By Lauren R. Giannini
Gavin Moylan is thrilled with the direction his career has taken. He’s competing a really nice jumper in international Grand Prix. His students, equine and human, are doing really well, and horse sales are strong. He’s ready. It’s all been part of his plan.
“About five years ago, I changed from a large lesson business to a higher level show barn,” he said. “The focus is more on my own riding and teaching students to participate in a higher level of competition.”
Four years ago, he married Alden Denegre. For Gavin and Alden, May will always be a memorable month. They exchanged vows in May 2012 and they’re expecting their first child in May 2016. They enjoy a great working relationship at home, at shows and on buying trips.
“We have no problem scouring the countryside, looking for the next diamond in the rough — we’re dreamers,” said Alden. “We’ve put thousands of kilometers on our car for wild goose chases on buying trips to Europe. On the whole, we prefer working with breeders and friends whom we visit time and time again. We’ve made some great connections and friendships and we go back to the sources we know and trust.”
When it comes to buying, Gavin said, “I almost always have Alden ride a horse before we buy it. She’s an amateur and represents our junior and amateur clients’ concerns. If Alden doesn’t like the horse or won’t even get on it, we don’t buy it. We spend hours looking at the videos she’s taken on our trip, talking about each horse. We know what we like and we’re each other’s sounding board.”
The Moylans deal in quality, not quantity. “We’re very picky, and I think we stand out because we only import horses with Grand Prix jumper potential and 3’6” and higher hunter potential, period,” said Alden. “We like overqualified.”
Horses in Their Genes
Gavin grew up in Grande Prairie, Alberta, Canada, riding English and Western. His parents, Don and Bev Moylan, were major influences.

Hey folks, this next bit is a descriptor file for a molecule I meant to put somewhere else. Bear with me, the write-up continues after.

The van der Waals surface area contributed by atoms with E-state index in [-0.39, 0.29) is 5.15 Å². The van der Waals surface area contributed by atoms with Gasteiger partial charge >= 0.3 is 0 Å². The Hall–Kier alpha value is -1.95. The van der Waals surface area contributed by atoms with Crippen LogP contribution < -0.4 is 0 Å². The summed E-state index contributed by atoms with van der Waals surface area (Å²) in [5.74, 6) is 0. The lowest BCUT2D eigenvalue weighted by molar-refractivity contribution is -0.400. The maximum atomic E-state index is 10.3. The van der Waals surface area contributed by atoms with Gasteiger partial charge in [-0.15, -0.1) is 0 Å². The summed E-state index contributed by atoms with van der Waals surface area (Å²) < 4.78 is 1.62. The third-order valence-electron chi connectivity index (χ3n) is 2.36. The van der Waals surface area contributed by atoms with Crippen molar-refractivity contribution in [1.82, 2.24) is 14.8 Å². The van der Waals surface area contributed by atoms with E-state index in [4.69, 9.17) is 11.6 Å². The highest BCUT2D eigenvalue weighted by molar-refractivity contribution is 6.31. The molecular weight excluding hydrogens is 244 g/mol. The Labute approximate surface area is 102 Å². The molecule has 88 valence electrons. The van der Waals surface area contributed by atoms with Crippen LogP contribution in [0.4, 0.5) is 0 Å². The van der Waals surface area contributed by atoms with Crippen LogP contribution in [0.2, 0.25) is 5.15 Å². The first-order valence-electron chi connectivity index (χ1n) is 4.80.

“My father grew up with horses in an area where he rode five miles every day to school,” said Gavin, whose family homesteaded in western Canada and used horses to do their farm work. “He taught me to start my first unbroken horse. My mother was a lot of support and made me do a lot of stall mucking. I learned a good work ethic.”
Gavin worked for years learning from show jumpers on the Canadian team, exercising racehorses, starting Thoroughbreds and teaching riding. He worked one-on-one with horses in round pens and, out of those experiences, evolved his own style of working with horses. He moved to Virginia in 1995 and rode for various sales barns. In 1998, he started Gavin Moylan Stables.
“I wanted to excel not just as a rider, but also as a teacher, trainer, groom, etc.,” he said. “I wanted to be a good horseman.”
Alden, on the other hand, grew up in the saddle, taking lessons, foxhunting and showing — no doubt, she rode before she was born. She competed in Children’s Hunters and rode on the equitation team at Foxcroft, but her heart was in jumpers.
Her parents, Penny and John, and grandmother, Pat Rogers, contributed vitally to her horsemanship, encouraging her enjoyment of many equestrian sports. They were always well mounted whether showing or riding to hounds — there’s nothing like a good horse cross-country when hounds are in full cry. From Foxcroft, Alden went to Duke University, her mother’s alma mater, and earned a degree in history.
The Moylans give back to the sport with High Performance Equestrian Foundation (HPEF), a 501(c)3 non-profit founded by Alden in 2009 that offers financial assistance to qualified jumper riders. HPEF’s primary fundraiser is Twilight Jumpers, a four-show summer series with two invitational classes, held at Great Meadow, The Plains, Virginia.
Now & Future
Gavin has one Grand Prix horse: Pernod, owned by Alpha Omega Farm. A few years ago, Gavin sold a horse he took from schooling jumpers to Grand Prix within half a year. The horses he enjoys riding the most are often the most sellable.
“I liked how game that horse was and he liked that he could trust me and I wouldn’t ’lie’ to him at the jumps,” said Gavin. “The question since selling that horse, and a few others, will always be, ’What if?’ Was he the one I should’ve kept? Now, I have Pernod and we’re incredibly excited about his international potential. My long-term individual goal is to ride for the Canadian team and see how far I can go in international sport.”